What is Displacement reaction| Halogens [Online Video]

In this video, we will focus on displacement reaction, a chemical reaction that Group VII elements, which we call the halogens, undergo.

Displacement reaction

Halogens are very reactive non-metals. The reactivity decreases down the Group. Fluorine is the most reactive non-metal in the Periodic Table. Chlorine is more reactive than bromine, and bromine is more reactive than iodine.

Halogens undergo displacement reactions with halides solutions. A more reactive halogen can displace a less reactive halogen from its halide solution.

Let’s focus on these 6 possible scenarios – adding 3 different halogens, namely chlorine, bromine and iodine, into 3 different halide solutions.

For simplicity, let’s make all sodium halide solutions.

Scenario 1

Aqueous chlorine added to bromide solution Let’s start with chlorine. When chlorine is added to bromide solution, what will happen and will what we observe? Now we know that reactivity of halogens decreases down the Group. Chlorine is more reactive than bromine. Hence, chlorine will be able to displace bromine from bromide solution. So, chlorine will take the place of bromine, forming sodium chloride. Put in chemistry terms, the more reactive chlorine displaces less reactive bromine from aqueous sodium bromide, forming sodium chloride and bromine. What will we observe? Aqueous chlorine is light yellow. Both halide solutions are colourless. Aqueous bromine is reddish brown. Hence, in this reaction, we can say, when light yellow aqueous chlorine is added to colourless sodium bromide solution, a reddish brown solution of aqueous bromine is formed.

Scenario 2

Aqueous chlorine added to iodide solution When chlorine is added to iodide solution, what will happen and will what we observe? Reactivity of halogens decreases down the Group. Chlorine is more reactive than iodine. Hence, chlorine will be able to displace iodine from iodide solution. So, chlorine will take the place of iodine, forming sodium chloride. Put in chemistry terms, the more reactive chlorine displaces less reactive iodine from aqueous sodium iodide, forming sodium chloride and iodine. What will we observe? Aqueous chlorine is light yellow. Again, both halide solutions are colourless. Aqueous iodine is brown. Hence, in this reaction, we can say, when light yellow aqueous chlorine is added to colourless sodium iodide solution, a brown solution of aqueous iodine is formed.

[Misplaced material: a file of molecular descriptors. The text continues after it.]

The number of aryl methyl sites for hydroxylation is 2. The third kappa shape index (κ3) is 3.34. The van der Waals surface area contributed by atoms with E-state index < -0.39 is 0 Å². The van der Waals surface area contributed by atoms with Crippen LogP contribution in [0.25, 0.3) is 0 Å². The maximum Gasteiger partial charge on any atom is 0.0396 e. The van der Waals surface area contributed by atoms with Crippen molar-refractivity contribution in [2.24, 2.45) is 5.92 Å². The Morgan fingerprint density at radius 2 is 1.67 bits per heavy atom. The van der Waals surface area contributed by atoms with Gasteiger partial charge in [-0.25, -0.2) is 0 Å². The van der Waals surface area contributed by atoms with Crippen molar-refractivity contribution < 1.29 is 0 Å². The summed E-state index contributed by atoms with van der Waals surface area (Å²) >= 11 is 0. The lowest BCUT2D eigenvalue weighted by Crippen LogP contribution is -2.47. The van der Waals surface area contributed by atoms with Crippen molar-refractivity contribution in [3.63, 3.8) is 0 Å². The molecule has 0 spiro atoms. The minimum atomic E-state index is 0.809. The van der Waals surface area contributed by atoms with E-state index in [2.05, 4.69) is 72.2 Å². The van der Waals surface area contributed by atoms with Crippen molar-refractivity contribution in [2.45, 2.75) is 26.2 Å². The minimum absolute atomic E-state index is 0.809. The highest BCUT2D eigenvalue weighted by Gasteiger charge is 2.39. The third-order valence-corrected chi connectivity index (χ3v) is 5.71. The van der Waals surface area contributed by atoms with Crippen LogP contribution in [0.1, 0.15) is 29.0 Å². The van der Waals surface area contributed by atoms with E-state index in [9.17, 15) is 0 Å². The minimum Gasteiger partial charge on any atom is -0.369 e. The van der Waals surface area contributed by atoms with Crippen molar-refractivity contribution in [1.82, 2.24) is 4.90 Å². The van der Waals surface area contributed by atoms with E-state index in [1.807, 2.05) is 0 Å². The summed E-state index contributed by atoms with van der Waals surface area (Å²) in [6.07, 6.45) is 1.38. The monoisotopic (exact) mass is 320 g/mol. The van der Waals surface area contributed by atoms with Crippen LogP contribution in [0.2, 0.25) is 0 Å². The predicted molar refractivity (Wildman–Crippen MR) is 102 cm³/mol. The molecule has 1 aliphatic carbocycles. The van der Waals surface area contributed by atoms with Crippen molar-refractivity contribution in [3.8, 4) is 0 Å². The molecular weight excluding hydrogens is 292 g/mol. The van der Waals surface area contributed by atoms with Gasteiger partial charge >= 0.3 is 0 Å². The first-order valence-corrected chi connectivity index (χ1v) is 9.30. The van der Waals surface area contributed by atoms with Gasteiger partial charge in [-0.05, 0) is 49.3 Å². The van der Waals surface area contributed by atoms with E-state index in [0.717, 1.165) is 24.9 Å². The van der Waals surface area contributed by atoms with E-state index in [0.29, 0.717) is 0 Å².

Scenario 3

Aqueous bromine added to chloride solution Do you expect any reaction when aqueous bromine is added to sodium chloride? Bromine is less reactive than chlorine. Hence, bromine is unable to displace chlorine from chloride solution. Hence, there is no reaction.

Scenario 4

Aqueous bromine added to iodide solution When bromine is added to iodide solution, what will happen and will what we observe? Bromine is more reactive than iodine. Hence, bromine will be able to displace iodine from iodide solution. So, bromine will take the place of iodine, forming sodium bromide. Hence, we can say, the more reactive bromine displaces less reactive iodine from aqueous sodium iodide, forming sodium bromide and iodine. What will we observe? Aqueous bromine is reddish brown. Halide solutions are colourless. Aqueous iodine is brown. Hence, in this reaction, we can say, when reddish brown aqueous bromine is added to colourless sodium iodide solution, a brown solution of aqueous iodine is formed.

Scenario 5

Aqueous iodine added to chloride solution What will happen if aqueous iodine is added to sodium chloride? Iodine is less reactive than chlorine. Hence, iodine is unable to displace chlorine from chloride solution. Hence, there is no reaction.

Scenario 6

Aqueous iodine added to bromide solution What will happen if aqueous iodine is added to sodium bromide? Iodine is less reactive than bromine. Hence, iodine is unable to displace bromine from bromide solution. Hence, there is no reaction.

Topic: The Periodic Table, O Level Chemistry, Singapore

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